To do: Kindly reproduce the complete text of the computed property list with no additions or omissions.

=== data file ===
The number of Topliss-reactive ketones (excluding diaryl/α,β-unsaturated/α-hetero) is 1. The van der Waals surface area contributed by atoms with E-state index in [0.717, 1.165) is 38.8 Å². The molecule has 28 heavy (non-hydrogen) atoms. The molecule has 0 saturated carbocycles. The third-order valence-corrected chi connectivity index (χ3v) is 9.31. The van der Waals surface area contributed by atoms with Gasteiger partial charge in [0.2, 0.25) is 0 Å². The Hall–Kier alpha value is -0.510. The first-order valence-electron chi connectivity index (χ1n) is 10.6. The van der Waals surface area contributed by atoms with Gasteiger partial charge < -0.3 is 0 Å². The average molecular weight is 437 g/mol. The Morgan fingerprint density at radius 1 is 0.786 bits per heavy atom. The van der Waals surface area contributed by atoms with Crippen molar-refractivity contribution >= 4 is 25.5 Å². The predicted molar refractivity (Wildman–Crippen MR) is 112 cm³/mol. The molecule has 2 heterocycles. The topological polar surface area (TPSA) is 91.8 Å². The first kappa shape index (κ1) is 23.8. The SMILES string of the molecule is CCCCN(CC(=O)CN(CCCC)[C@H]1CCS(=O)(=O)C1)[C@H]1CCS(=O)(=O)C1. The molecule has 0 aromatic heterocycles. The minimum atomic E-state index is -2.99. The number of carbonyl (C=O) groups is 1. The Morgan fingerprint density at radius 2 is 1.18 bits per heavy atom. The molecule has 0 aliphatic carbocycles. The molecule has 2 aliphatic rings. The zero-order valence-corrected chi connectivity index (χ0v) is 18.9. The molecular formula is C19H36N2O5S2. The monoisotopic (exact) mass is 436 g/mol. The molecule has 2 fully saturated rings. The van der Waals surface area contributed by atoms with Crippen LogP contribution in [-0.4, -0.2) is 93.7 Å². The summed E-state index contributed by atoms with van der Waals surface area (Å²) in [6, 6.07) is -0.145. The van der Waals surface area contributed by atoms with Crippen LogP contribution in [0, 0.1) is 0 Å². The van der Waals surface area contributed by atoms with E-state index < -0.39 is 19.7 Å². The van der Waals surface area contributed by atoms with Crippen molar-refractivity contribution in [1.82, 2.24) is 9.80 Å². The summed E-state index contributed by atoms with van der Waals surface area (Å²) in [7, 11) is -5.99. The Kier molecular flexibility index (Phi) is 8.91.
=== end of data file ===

The number of Topliss-reactive ketones (excluding diaryl/α,β-unsaturated/α-hetero) is 1. The van der Waals surface area contributed by atoms with E-state index in [0.717, 1.165) is 38.8 Å². The molecule has 28 heavy (non-hydrogen) atoms. The molecule has 0 saturated carbocycles. The third-order valence-corrected chi connectivity index (χ3v) is 9.31. The van der Waals surface area contributed by atoms with Gasteiger partial charge in [0.2, 0.25) is 0 Å². The Hall–Kier alpha value is -0.510. The first-order valence-electron chi connectivity index (χ1n) is 10.6. The van der Waals surface area contributed by atoms with Gasteiger partial charge < -0.3 is 0 Å². The average molecular weight is 437 g/mol. The Morgan fingerprint density at radius 1 is 0.786 bits per heavy atom. The van der Waals surface area contributed by atoms with Crippen molar-refractivity contribution >= 4 is 25.5 Å². The predicted molar refractivity (Wildman–Crippen MR) is 112 cm³/mol. The molecule has 2 heterocycles. The topological polar surface area (TPSA) is 91.8 Å². The first kappa shape index (κ1) is 23.8. The SMILES string of the molecule is CCCCN(CC(=O)CN(CCCC)[C@H]1CCS(=O)(=O)C1)[C@H]1CCS(=O)(=O)C1. The molecule has 0 aromatic heterocycles. The minimum atomic E-state index is -2.99. The number of carbonyl (C=O) groups is 1. The Morgan fingerprint density at radius 2 is 1.18 bits per heavy atom. The molecule has 0 aliphatic carbocycles. The molecule has 2 aliphatic rings. The zero-order valence-corrected chi connectivity index (χ0v) is 18.9. The molecular formula is C19H36N2O5S2. The monoisotopic (exact) mass is 436 g/mol. The molecule has 2 fully saturated rings. The van der Waals surface area contributed by atoms with Crippen LogP contribution in [-0.4, -0.2) is 93.7 Å². The summed E-state index contributed by atoms with van der Waals surface area (Å²) in [6, 6.07) is -0.145. The van der Waals surface area contributed by atoms with Crippen LogP contribution in [0, 0.1) is 0 Å². The van der Waals surface area contributed by atoms with E-state index < -0.39 is 19.7 Å². The van der Waals surface area contributed by atoms with Crippen molar-refractivity contribution in [1.82, 2.24) is 9.80 Å². The summed E-state index contributed by atoms with van der Waals surface area (Å²) in [7, 11) is -5.99. The Kier molecular flexibility index (Phi) is 8.91.